By Kevin Price, Publisher and Editor in Chief, US Daily Review.
ABC’s popular reality show, “What Would You Do?” (with John Quinones) took a jab this week at GOP Presidential candidate Newt Gingrich. This came just a couple of days after the network’s interview with Gingrich’s ex-wife, which included a claim that the former House Speaker wanted an “open marriage.” The “What Would You Do?” episode didn’t take a cheap shot at Gingrich’s personal life, but instead attempted, in this writer’s opinion, to embarrass the candidate when it comes to a policy that the candidate holds dear and seems to resonate well with conservative audiences.
If you have watched Speaker Gingrich for long, you know about his views regarding breaking the cycle of poverty and instilling an excellent work ethic in young people. He says things such as “we should shut down the public janitorial unions around the country that our busting the budgets of schools and replace them with students who would work after school to gain some money, experience, and the character to be a successful adult” (this is a paraphrase). Instead of being resistant to such a statement, many audiences give him standing ovations.
I believe Gingrich’s view was irritating to the predominantly liberal media and I think they were bewildered by the audience’s reaction. “Maybe if they saw the policy in action,” I believe they pondered, “they would understand the cruelty of Gingrich’s view.”
The way “What Would You Do” works is fairly simple. The show hires actors to behave in a certain manner in an attempt to get a response from bystanders. For example, on a recent show they hired adult and pre-teen actors to play parent/child in scenarios in which the adult would play drunk and try to get his or her adolescent child to drive them home. The response among bystanders was overwhelming. Rarely did people merely standby and watch them drive away. However, when they got to the “Gingrich thesis,” there was a decidedly different response.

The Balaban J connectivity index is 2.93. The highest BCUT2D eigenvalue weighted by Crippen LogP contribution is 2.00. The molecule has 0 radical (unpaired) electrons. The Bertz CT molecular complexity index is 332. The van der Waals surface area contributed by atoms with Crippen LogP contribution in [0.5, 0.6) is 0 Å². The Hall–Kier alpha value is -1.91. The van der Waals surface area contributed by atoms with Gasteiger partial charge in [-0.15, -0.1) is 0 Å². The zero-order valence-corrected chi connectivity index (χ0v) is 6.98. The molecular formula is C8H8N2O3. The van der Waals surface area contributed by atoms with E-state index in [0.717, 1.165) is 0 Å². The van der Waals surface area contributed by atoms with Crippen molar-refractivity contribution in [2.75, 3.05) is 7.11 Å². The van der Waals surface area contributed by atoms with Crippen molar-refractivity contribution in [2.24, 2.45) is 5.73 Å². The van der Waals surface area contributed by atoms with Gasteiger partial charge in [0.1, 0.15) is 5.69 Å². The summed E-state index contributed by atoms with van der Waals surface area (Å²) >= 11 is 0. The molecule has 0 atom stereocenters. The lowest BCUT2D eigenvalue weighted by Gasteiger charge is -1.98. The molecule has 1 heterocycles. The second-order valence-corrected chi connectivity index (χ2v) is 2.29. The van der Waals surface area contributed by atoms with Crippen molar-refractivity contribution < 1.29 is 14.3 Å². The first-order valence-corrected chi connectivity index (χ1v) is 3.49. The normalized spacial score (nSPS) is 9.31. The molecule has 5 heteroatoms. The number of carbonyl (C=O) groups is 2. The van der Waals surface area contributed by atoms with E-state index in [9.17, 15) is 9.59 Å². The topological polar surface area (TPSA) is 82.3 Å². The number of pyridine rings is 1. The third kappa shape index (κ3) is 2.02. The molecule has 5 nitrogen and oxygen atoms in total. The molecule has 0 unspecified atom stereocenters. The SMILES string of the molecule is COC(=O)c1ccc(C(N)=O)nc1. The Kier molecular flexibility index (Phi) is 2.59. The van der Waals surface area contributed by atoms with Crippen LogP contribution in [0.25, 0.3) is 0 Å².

In the scenario they created to prove the error of Gingrich’s philosophy (and, by the way, they referred to the former Speaker’s view when setting the stage of the segment), they could not merely have a young person working; he had to be in, what would be described as an abusive scenario. The adult actor that worked with the child as his manager in a grocery store would berate the child, condemning the boy’s “laziness” or “whining” or other inadequacy as a worker. To make matters worse he would say that the child was “stealing from the company by making $5 an hour” (well below the current minimum wage). Ironically (and I am sure to ABC’s surprise), very few people said anything at all and when one finally did, it was not even because the child was “under aged,” but because of the way the adult spoke to the child. There was no problem that these young people were working, but they did not want to see them mistreated. I am sure they would not want to see anyone mistreated!
I was surprised that ABC even ran this segment, because it proved Gingrich’s thesis more than undermined it. Americans are tired of multi-generational entitlement and they want young people to have healthy attitudes about work, and that is best obtained by starting to work as young people. The only one who should be embarrassed by this segment is ABC itself.